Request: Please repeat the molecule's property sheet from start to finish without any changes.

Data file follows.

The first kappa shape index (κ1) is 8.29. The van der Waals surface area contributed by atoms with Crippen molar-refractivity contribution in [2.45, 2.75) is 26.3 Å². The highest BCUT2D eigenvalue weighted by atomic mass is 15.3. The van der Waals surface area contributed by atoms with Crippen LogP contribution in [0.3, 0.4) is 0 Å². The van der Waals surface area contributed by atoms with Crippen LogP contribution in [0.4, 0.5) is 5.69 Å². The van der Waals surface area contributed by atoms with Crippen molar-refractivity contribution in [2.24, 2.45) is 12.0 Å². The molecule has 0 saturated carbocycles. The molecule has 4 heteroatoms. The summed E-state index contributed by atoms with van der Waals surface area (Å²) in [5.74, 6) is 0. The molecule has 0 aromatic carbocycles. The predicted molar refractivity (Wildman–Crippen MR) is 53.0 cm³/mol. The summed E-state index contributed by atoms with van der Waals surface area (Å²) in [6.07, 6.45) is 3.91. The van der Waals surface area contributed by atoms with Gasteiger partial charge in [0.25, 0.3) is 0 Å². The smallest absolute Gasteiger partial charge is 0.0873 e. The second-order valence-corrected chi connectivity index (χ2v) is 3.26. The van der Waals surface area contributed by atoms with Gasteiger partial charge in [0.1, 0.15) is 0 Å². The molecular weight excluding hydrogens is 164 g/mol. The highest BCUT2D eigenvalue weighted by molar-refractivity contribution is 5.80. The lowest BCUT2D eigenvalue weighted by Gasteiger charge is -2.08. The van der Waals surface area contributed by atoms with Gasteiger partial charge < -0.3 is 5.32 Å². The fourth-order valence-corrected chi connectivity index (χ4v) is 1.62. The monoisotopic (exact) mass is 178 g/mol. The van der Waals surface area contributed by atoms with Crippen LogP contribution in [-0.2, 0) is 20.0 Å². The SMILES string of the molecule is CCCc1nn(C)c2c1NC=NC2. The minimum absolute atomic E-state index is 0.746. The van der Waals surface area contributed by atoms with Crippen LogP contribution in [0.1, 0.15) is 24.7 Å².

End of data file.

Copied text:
The first kappa shape index (κ1) is 8.29. The van der Waals surface area contributed by atoms with Crippen molar-refractivity contribution in [2.45, 2.75) is 26.3 Å². The highest BCUT2D eigenvalue weighted by atomic mass is 15.3. The van der Waals surface area contributed by atoms with Crippen LogP contribution in [0.3, 0.4) is 0 Å². The van der Waals surface area contributed by atoms with Crippen LogP contribution in [0.4, 0.5) is 5.69 Å². The van der Waals surface area contributed by atoms with Crippen molar-refractivity contribution in [2.24, 2.45) is 12.0 Å². The molecule has 0 saturated carbocycles. The molecule has 4 heteroatoms. The summed E-state index contributed by atoms with van der Waals surface area (Å²) in [5.74, 6) is 0. The molecule has 0 aromatic carbocycles. The predicted molar refractivity (Wildman–Crippen MR) is 53.0 cm³/mol. The summed E-state index contributed by atoms with van der Waals surface area (Å²) in [6.07, 6.45) is 3.91. The van der Waals surface area contributed by atoms with Gasteiger partial charge in [0.25, 0.3) is 0 Å². The smallest absolute Gasteiger partial charge is 0.0873 e. The second-order valence-corrected chi connectivity index (χ2v) is 3.26. The van der Waals surface area contributed by atoms with Gasteiger partial charge in [0.1, 0.15) is 0 Å². The molecular weight excluding hydrogens is 164 g/mol. The highest BCUT2D eigenvalue weighted by molar-refractivity contribution is 5.80. The lowest BCUT2D eigenvalue weighted by Gasteiger charge is -2.08. The van der Waals surface area contributed by atoms with Gasteiger partial charge < -0.3 is 5.32 Å². The fourth-order valence-corrected chi connectivity index (χ4v) is 1.62. The monoisotopic (exact) mass is 178 g/mol. The van der Waals surface area contributed by atoms with Crippen LogP contribution in [-0.2, 0) is 20.0 Å². The SMILES string of the molecule is CCCc1nn(C)c2c1NC=NC2. The minimum absolute atomic E-state index is 0.746. The van der Waals surface area contributed by atoms with Crippen LogP contribution in [0.1, 0.15) is 24.7 Å².